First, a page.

SURVIVOR: 18-year-old beats cancer twice at Oxford University (Picture: n/a)
A TEEN has taken his place at Oxford University after beating cancer for the second time.
Zac Giles, from Southampton, was diagnosed with a potentially fatal and life-limiting rare genetic condition called acute lymphoblastic leukemia when he was just nine years old.
With the help of the blood cancer charity, DKMS, and a blood stem cell transplant from a stranger, he was given a second chance at life and started his studies at the best university this year.
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After his diagnosis, Zac’s best shot at life was to receive a blood stem cell transplant from someone who was genetically similar to him, but unfortunately no one in his family was a match.
Only one in three patients will find a matched donor within their family, which means two out of three have to rely on a stranger registering with a charity like DKMS.
Zac, now 18, registered with the charity a few years ago and received his first stem cell transplant in 2017, but due to complications he had to look for a donor again three years later.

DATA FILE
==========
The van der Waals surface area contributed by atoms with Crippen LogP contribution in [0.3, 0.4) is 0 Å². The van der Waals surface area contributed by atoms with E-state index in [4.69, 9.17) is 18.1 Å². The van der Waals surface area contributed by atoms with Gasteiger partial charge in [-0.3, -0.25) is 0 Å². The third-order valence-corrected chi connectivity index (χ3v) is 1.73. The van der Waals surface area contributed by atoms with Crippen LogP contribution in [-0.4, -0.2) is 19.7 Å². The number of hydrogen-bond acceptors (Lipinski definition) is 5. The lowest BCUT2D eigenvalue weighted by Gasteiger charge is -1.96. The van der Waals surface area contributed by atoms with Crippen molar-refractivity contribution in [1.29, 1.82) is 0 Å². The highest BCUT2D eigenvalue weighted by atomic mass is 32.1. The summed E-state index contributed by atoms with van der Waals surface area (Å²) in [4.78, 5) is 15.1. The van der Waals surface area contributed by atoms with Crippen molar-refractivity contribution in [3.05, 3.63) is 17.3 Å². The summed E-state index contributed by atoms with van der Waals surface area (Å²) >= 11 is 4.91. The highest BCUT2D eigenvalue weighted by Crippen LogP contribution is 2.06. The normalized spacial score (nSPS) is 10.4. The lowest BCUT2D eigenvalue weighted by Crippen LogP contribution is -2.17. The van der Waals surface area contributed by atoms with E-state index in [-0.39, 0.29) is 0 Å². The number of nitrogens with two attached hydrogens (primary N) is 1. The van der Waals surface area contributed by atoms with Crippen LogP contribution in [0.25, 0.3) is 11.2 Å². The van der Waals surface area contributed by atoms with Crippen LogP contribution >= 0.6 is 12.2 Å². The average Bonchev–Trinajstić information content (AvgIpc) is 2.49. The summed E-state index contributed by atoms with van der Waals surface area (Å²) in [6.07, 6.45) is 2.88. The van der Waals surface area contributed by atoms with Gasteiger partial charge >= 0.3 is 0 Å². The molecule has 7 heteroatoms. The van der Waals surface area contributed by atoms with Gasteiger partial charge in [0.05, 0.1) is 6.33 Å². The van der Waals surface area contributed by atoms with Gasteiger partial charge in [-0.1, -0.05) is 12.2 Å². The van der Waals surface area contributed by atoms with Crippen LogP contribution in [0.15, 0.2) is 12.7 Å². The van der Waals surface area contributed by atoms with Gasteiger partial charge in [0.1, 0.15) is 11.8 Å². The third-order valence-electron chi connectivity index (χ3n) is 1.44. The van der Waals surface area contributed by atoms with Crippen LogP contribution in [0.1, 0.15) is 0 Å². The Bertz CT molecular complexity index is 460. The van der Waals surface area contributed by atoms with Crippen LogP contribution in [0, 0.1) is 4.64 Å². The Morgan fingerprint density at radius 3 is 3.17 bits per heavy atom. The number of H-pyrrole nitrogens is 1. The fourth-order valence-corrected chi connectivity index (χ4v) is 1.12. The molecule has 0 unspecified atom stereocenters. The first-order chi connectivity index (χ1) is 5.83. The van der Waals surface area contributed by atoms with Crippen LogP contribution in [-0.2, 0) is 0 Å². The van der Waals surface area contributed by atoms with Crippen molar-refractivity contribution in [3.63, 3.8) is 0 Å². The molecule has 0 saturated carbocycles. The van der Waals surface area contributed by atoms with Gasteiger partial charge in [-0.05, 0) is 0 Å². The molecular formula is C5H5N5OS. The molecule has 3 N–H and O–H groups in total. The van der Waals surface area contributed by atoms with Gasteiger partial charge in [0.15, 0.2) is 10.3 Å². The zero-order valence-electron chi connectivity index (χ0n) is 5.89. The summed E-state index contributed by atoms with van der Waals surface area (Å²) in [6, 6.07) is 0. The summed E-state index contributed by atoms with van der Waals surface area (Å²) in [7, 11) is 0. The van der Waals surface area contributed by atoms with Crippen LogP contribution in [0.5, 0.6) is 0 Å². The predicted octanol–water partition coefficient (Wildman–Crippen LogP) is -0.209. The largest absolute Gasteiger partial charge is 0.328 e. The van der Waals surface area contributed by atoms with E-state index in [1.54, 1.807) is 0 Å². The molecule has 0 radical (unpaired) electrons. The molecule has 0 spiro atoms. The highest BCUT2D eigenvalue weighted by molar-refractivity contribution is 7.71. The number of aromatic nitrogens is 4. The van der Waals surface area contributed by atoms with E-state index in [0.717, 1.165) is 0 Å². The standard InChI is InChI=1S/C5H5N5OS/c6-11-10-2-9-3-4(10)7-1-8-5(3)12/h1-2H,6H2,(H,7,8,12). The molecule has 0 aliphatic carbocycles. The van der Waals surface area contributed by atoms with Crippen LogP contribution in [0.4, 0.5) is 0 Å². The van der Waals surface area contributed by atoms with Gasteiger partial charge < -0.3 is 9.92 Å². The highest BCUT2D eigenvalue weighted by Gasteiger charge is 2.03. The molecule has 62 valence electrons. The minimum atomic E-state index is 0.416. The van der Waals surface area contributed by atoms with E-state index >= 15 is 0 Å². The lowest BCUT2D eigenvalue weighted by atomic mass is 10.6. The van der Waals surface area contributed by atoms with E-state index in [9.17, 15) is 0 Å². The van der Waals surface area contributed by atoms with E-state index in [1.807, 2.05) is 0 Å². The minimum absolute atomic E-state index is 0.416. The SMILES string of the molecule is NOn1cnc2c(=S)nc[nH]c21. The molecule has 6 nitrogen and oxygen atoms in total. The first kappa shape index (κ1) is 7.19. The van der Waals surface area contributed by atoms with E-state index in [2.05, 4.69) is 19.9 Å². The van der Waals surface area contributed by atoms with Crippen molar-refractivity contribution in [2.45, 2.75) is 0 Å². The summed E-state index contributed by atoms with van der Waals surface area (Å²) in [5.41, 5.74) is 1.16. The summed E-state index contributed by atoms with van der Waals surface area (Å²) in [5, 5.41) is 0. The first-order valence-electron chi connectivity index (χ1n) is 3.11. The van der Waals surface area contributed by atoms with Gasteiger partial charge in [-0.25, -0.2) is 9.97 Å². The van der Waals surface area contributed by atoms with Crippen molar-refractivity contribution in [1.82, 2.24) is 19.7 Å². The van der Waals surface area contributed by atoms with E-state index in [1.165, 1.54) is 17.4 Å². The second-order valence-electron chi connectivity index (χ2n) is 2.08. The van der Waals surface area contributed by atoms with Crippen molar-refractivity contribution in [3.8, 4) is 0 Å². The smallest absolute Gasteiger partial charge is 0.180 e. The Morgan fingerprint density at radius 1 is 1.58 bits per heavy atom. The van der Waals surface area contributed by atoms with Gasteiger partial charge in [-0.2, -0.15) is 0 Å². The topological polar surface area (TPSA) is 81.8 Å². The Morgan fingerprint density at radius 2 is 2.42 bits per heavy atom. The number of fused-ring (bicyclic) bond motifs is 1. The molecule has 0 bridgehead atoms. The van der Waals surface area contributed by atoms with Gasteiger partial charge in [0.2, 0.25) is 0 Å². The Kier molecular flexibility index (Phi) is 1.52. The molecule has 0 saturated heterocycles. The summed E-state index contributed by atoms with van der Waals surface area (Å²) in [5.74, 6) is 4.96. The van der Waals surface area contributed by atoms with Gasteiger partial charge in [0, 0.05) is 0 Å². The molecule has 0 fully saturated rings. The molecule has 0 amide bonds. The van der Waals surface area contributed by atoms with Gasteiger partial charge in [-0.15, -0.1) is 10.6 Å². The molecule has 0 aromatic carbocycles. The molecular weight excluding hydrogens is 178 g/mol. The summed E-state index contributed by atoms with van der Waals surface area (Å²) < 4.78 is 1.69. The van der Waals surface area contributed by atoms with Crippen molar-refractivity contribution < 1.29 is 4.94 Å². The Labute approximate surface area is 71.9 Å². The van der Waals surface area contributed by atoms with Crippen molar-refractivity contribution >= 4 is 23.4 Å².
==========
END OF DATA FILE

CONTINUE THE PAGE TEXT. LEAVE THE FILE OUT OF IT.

After two transplants and missing most of Years 5, 8, and 11, Zac hasn’t given up on his academic interests.
His fascination with politics grew while watching the EU referendum and after the 2017 and 2019 elections in hospital.
This eventually prompted him to apply for Philosophy, Politics and Economics (PPE) at Oxford.
Over the summer, DKMS arranged a trip for Zac to the Houses of Parliament and he also had the opportunity to visit and attend debates and select committee meetings.
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The teenager said he was very grateful to have a second chance at life thanks to a stranger who donated his blood stem cells.
Learn more about this author
This story was written by Gee Harland. She joined the team in 2022 as a senior multimedia reporter.
Gee covers Wallingford, Wantage and Didcot.
Get in touch with her by emailing: [email protected]
Follow her on Twitter @Geeharland
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